With a population of about 320, the small town of Taylor, Mississippi has found new ways of growing the community. As nationally known restaurants warm up on weekends, large crowds head to Taylor for its welcoming, country atmosphere.
“I love the small town feel. I enjoy going on weekends to eat at the restaurants,” said Oxford resident Meredith Moffett.
Residents of Taylor enjoy its local establishments, however, they easily notice the growing number of people on home football game weekends for the Ole Miss Rebels.
“There's definitely a huge difference in the amount of traffic and people in Taylor when Ole Miss plays a home football game. Apparently everyone wants to eat some of my Uncle Lynn's catfish,” said Brooke Hamilton, resident of Taylor.
Taylor Grocery, owned and operated by Lynn Hewlett, has been featured in multiple magazines and television networks. The fame of the small restaurant brings many Rebel fans eight miles outside of campus for its well known catfish and live music. Another restaurant in town, Grit, recently opened their doors in downtown Taylor.
“The massive crowds don't bother me in the least,” Hamilton said. “Honestly, I think it's kinda cool that so many folks want to see what Taylor has to offer!”
Other than its food options, the town is well known for it’s holiday parades and festivities. Starting in the early 1900’s, Taylor began having Independence Day celebrations in front of what is now Taylor Grocery. Even though the town does not hold 4th of July parades anymore, the annual Christmas parade has become a popular attraction.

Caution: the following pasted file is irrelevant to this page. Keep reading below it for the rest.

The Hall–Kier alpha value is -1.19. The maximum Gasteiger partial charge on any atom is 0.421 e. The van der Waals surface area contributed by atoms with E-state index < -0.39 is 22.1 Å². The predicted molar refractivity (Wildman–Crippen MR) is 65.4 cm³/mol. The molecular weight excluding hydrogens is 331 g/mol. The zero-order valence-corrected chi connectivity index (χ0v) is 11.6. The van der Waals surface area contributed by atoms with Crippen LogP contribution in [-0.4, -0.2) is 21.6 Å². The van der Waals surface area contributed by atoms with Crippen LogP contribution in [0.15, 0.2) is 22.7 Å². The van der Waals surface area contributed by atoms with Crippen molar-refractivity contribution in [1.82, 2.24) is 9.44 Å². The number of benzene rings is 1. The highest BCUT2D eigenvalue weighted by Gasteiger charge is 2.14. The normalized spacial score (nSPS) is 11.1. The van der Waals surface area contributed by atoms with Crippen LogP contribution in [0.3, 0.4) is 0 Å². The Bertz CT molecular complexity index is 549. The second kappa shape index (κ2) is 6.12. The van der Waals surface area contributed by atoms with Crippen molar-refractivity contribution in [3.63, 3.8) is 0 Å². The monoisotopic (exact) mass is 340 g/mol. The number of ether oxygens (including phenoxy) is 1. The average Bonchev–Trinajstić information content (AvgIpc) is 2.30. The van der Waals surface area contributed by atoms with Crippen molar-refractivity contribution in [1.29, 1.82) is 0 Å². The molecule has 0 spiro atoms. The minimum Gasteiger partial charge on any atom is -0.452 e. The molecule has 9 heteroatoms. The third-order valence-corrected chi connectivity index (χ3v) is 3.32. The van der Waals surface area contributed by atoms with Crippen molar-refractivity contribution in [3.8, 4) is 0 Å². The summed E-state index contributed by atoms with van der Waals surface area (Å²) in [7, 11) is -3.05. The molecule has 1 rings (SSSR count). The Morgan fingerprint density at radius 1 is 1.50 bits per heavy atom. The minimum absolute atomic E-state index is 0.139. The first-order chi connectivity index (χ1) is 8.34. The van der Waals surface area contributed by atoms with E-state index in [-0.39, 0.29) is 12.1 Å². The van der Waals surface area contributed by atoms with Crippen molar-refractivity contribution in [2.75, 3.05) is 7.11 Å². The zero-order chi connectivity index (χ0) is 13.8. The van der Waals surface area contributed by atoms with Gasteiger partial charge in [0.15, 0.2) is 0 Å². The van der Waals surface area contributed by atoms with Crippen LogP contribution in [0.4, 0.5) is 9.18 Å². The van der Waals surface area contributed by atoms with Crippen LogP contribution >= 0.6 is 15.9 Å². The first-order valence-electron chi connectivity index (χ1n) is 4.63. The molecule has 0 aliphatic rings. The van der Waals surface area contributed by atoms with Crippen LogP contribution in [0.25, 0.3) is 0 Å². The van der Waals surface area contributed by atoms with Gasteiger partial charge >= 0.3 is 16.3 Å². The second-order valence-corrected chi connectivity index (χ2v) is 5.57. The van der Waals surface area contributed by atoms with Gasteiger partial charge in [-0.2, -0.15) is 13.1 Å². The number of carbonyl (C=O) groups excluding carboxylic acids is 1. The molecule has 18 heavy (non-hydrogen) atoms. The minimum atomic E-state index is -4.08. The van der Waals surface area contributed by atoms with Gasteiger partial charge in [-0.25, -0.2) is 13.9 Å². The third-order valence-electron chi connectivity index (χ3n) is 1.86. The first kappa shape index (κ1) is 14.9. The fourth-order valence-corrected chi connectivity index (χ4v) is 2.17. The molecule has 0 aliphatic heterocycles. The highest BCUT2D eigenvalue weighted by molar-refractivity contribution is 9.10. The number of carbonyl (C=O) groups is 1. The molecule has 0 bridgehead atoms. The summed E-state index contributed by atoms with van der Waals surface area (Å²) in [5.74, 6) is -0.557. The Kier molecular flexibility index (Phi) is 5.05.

Members of the Taylor Community gather in front of what is now Taylor Grocery for what is thought to be 4th of July in the early 1900's. // Photo courtesy of John Cofield.
A family walks in the Taylor 4th of July parade in 1988. // Photo courtesy of Bill Beckwith.
Harry Collins, long time resident of Taylor, prepares his swing float as family members ride in it for the 2015 Taylor Christmas parade. // Photo courtesy of Harry Collins.
Known for their unique floats, the residents of the town gather with horses, four wheelers and decked out floats for a small ride, making a loop down Main Street. The parade for this year was scheduled for December 3. Because of rain, the festivities were canceled and the parade is moved to the following weekend, December 10.
“As much as I hate to see it be postponed, I think it was probably the best idea," said Taylor resident Sasha Bryan.
Since its founding in 1832, the town of Taylor has constantly grown as subdivisions of houses pop up and more people discover the town’s charm.
“The Community has grown tremendously since I was just a kid,” Hamilton said. “I honestly can't begin to list all the changes that I've witnessed in my 33 years.”